• Liz Larner

    MOCA Geffen Contemporary

    In 1987, as Liz Larner’s career came into focus, she was making modest but vivid sculptures out of petri dishes chock-full of ingredients fertile with bacteria destined to “bloom” into decay (e.g., Whipped Cream, Heroin, and Salmon Eggs [3 weeks]). Back then it would have been difficult to imagine her work ever getting caught up in an effete debate over the relationship between form and color, the nattering between the likes of Anthony Caro, Michael Fried, and George Sugarman. But it has. In 1988, one flinched at a safe distance from Corner Basher; as ball and chain whipped into ruin the corner

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  • Delia Brown

    Margo Leavin Gallery

    Delia Brown’s recent show, her first at Margo Leavin, comprised thirty-six drawings, watercolors, and oil and acrylic paintings (all 2001) depicting the intertwined lives of a young woman and her mother. The models for these roles are Brown herself and the gallerist Leavin, respectively. The set is Leavin’s home. Together the two women inspect the bounty of their garden, hang out poolside, and have predictable mother-daughter spats. They chat as they go about their daily grooming. A thermometer-wielding Leavin dotes on a sniffly Brown, curled up in bed with the remote control.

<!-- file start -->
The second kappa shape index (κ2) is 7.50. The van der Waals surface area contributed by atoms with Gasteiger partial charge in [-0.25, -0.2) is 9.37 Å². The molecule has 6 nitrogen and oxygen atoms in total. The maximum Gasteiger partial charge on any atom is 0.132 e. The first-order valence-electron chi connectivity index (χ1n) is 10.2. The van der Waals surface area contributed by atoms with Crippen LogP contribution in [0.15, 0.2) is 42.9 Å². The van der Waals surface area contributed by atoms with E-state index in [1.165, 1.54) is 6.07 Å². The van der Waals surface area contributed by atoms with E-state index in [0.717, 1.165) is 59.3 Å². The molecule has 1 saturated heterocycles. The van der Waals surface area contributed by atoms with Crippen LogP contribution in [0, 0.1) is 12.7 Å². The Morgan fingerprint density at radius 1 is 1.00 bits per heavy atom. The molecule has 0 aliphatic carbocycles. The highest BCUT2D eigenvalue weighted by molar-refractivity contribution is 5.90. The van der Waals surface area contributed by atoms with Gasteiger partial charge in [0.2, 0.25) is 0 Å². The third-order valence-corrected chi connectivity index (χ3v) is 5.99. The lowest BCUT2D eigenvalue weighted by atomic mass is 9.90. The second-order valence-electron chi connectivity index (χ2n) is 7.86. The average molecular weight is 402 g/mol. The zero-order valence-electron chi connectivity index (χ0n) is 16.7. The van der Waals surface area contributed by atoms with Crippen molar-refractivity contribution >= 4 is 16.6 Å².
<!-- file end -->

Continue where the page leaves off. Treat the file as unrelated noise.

If you’re not in

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  • Mary Kelly

    ICA - Institute of Contemporary Art, Los Angeles

    In a career defined by attempts to give physical form to complex language-based narratives, Mary Kelly has generally kept her work visually lean. Her installations tend to betray the aesthetic inheritance from the Minimalism and Conceptualism that defined her generation’s coming of age. As a viewer, I have found myself at times wanting more—not because I wished the work were luscious or heroic (either would seem out of sync with Kelly’s interest in psychological residue, trauma, personal history identity formation, human interactions, and social hierarchies), but because I wanted it to catch my

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